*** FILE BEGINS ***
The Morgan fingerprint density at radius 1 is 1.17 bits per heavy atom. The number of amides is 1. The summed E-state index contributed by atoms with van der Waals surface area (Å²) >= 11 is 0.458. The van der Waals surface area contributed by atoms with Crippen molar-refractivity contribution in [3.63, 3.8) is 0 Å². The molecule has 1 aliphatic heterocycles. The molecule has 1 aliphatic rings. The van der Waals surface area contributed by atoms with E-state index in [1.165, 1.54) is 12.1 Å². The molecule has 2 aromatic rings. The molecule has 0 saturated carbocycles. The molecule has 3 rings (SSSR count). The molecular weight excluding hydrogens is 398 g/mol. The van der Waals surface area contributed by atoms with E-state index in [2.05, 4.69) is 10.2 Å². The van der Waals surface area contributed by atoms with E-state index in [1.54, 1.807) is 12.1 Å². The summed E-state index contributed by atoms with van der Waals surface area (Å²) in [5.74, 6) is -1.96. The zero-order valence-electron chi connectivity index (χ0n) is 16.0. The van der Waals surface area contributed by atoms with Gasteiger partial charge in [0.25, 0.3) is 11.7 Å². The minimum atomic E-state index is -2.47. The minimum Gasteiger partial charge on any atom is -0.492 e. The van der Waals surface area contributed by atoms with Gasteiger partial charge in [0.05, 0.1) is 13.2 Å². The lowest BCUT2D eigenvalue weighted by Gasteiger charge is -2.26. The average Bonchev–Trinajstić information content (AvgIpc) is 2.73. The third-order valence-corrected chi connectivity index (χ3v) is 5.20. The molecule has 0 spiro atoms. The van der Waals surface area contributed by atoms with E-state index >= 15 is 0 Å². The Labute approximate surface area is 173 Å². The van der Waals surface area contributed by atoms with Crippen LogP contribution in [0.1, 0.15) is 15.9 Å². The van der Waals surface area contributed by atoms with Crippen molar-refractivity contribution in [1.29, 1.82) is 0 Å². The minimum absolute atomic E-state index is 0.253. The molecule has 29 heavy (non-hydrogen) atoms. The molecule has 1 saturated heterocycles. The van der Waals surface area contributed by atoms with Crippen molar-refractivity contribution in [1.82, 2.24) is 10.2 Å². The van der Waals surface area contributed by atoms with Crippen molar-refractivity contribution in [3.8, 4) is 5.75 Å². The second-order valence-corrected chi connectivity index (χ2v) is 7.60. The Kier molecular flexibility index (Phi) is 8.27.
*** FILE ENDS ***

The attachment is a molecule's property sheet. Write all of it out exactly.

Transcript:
The Morgan fingerprint density at radius 1 is 1.17 bits per heavy atom. The number of amides is 1. The summed E-state index contributed by atoms with van der Waals surface area (Å²) >= 11 is 0.458. The van der Waals surface area contributed by atoms with Crippen molar-refractivity contribution in [3.63, 3.8) is 0 Å². The molecule has 1 aliphatic heterocycles. The molecule has 1 aliphatic rings. The van der Waals surface area contributed by atoms with E-state index in [1.165, 1.54) is 12.1 Å². The molecule has 2 aromatic rings. The molecule has 0 saturated carbocycles. The molecule has 3 rings (SSSR count). The molecular weight excluding hydrogens is 398 g/mol. The van der Waals surface area contributed by atoms with E-state index in [2.05, 4.69) is 10.2 Å². The van der Waals surface area contributed by atoms with E-state index in [1.54, 1.807) is 12.1 Å². The summed E-state index contributed by atoms with van der Waals surface area (Å²) in [5.74, 6) is -1.96. The zero-order valence-electron chi connectivity index (χ0n) is 16.0. The van der Waals surface area contributed by atoms with Gasteiger partial charge in [0.25, 0.3) is 11.7 Å². The minimum atomic E-state index is -2.47. The minimum Gasteiger partial charge on any atom is -0.492 e. The van der Waals surface area contributed by atoms with Gasteiger partial charge in [0.05, 0.1) is 13.2 Å². The lowest BCUT2D eigenvalue weighted by Gasteiger charge is -2.26. The average Bonchev–Trinajstić information content (AvgIpc) is 2.73. The third-order valence-corrected chi connectivity index (χ3v) is 5.20. The molecule has 0 spiro atoms. The van der Waals surface area contributed by atoms with E-state index >= 15 is 0 Å². The Labute approximate surface area is 173 Å². The van der Waals surface area contributed by atoms with Crippen LogP contribution in [0.1, 0.15) is 15.9 Å². The van der Waals surface area contributed by atoms with Crippen molar-refractivity contribution in [1.29, 1.82) is 0 Å². The minimum absolute atomic E-state index is 0.253. The molecule has 29 heavy (non-hydrogen) atoms. The molecule has 1 saturated heterocycles. The van der Waals surface area contributed by atoms with Crippen molar-refractivity contribution in [1.82, 2.24) is 10.2 Å². The van der Waals surface area contributed by atoms with Crippen molar-refractivity contribution in [3.8, 4) is 5.75 Å². The second-order valence-corrected chi connectivity index (χ2v) is 7.60. The Kier molecular flexibility index (Phi) is 8.27.